Possil marsh nature reserve
Possil Marsh is a nature reserve and Site of Special Scientific Interest, for both plants and animals, thanks to its being a rare survivor of an extensive system of lochs and marshes which once extended throughout much of lowland West Central Scotland. It covers 78 acres in a natural basin between the River Clyde and the River Kelvin. It was designated as Scotland’s first nature reserve in 1931 and due to its importance, the marsh was notified as a Site of Special Scientific Interest (SSSI) in 1954.
Your walk will take you through wildflower meadows and give you the chance to see a large number of different birds, especially wildfowl feeding on the plant and insect life around. Many of the plants and insects there are rare locally or even in Scotland as a whole. You may be lucky enough to see some shyer residents such as otters or deer.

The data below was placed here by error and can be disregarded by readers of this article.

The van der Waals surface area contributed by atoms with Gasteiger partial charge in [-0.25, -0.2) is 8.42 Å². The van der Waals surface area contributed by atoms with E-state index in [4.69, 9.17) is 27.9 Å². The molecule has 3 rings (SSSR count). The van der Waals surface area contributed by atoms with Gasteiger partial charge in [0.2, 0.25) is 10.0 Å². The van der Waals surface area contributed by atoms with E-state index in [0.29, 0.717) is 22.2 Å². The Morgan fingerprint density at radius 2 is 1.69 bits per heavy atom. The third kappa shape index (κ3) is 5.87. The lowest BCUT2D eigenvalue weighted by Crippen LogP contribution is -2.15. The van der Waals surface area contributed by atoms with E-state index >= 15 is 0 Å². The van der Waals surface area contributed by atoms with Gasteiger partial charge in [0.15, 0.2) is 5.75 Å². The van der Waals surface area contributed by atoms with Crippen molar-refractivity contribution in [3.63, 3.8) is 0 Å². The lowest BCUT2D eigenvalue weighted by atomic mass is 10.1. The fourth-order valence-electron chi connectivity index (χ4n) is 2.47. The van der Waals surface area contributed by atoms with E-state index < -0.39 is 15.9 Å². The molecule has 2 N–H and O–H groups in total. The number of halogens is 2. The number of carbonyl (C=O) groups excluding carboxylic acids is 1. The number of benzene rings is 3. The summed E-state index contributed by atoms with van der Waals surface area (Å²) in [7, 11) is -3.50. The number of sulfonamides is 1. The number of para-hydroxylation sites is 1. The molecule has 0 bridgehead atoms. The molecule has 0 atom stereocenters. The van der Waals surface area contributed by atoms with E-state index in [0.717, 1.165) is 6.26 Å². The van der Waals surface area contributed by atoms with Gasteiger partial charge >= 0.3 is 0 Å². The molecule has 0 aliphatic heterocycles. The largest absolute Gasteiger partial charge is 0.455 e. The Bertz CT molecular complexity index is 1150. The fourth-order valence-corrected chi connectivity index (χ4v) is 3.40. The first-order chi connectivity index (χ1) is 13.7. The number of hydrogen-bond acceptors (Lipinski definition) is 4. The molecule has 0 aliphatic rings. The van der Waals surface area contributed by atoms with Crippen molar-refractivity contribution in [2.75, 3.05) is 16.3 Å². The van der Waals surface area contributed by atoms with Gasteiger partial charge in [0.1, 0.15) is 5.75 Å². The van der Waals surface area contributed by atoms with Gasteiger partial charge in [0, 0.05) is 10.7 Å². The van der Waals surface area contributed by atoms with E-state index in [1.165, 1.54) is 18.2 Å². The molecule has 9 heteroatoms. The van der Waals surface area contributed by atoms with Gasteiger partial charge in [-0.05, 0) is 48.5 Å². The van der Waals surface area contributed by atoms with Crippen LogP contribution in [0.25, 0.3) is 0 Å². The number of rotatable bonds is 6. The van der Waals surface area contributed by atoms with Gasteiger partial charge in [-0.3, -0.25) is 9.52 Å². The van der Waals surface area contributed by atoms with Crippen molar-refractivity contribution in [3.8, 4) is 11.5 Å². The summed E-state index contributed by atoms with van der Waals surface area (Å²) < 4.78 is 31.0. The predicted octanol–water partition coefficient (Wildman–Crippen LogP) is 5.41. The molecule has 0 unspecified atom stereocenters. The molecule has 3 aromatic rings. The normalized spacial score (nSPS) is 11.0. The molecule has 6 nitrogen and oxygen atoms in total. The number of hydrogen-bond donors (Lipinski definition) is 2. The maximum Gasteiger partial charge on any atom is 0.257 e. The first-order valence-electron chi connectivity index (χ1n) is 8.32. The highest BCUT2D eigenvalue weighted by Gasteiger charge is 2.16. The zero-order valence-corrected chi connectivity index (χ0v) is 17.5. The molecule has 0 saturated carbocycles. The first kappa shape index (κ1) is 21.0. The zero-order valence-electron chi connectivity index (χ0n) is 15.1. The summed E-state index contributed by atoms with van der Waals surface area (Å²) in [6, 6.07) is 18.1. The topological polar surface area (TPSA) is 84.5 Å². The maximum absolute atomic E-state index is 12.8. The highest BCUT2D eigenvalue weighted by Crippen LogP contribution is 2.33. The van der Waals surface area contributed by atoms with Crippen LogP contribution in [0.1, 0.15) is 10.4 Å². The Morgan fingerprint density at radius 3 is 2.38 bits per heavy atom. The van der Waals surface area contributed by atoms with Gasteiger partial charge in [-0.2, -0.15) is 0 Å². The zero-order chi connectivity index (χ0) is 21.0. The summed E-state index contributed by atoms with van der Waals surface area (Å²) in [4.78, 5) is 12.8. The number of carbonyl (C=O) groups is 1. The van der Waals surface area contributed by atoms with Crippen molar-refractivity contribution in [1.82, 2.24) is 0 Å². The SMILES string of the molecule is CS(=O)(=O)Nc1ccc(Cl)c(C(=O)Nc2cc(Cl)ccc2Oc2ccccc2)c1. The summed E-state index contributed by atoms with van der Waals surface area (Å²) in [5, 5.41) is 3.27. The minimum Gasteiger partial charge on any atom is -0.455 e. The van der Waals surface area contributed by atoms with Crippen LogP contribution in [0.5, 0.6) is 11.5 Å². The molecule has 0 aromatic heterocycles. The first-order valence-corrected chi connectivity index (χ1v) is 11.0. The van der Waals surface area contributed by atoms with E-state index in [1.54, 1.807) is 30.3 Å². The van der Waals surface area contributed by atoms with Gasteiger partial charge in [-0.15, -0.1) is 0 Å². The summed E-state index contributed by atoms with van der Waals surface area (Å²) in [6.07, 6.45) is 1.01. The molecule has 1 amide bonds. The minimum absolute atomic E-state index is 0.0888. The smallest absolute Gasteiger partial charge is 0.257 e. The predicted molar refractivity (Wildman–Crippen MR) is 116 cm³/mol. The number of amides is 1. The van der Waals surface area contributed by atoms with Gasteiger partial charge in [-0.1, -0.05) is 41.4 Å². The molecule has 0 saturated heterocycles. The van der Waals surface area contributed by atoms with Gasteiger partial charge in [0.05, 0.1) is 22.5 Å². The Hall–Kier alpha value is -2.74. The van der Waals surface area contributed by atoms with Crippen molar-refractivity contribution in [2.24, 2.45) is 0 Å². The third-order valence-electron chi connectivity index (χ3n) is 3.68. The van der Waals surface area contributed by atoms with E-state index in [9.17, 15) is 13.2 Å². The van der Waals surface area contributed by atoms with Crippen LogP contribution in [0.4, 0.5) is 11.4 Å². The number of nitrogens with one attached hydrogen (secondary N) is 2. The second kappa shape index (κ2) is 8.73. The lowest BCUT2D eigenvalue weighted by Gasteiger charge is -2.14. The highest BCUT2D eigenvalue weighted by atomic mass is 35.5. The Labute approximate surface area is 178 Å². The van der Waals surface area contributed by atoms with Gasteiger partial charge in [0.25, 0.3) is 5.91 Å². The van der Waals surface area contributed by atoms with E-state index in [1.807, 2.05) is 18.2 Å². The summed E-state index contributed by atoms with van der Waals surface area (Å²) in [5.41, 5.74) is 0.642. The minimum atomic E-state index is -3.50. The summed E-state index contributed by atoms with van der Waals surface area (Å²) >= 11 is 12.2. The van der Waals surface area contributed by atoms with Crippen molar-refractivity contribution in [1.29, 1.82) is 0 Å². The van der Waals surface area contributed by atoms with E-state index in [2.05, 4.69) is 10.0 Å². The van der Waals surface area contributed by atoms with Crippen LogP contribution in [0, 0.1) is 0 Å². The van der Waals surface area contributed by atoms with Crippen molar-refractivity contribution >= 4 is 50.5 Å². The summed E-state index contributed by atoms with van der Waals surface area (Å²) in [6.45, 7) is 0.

In the course of your walk you will come on a memorial to the Possil Meteorite which fell nearby in 1804. It was the first meteorite recognised as such to fall in Scotland and one of the first proven falls anywhere. The remains of that meteorite are now in the Hunterian Museum of Glasgow University.
Fri 20th, 11am & 3pm; 60 mins
Meeting point: Lambhill Stables back door
Booking - places will be allocated first-come first served on the day.
Accessibility: Not accessible - we will be walking on narrow paths some of which may be muddy.
Please note: Restrictions: Stout shoes or boots essential. Dress appropriately for the weather conditions.
Parking: Free on-street parking available nearby if car park full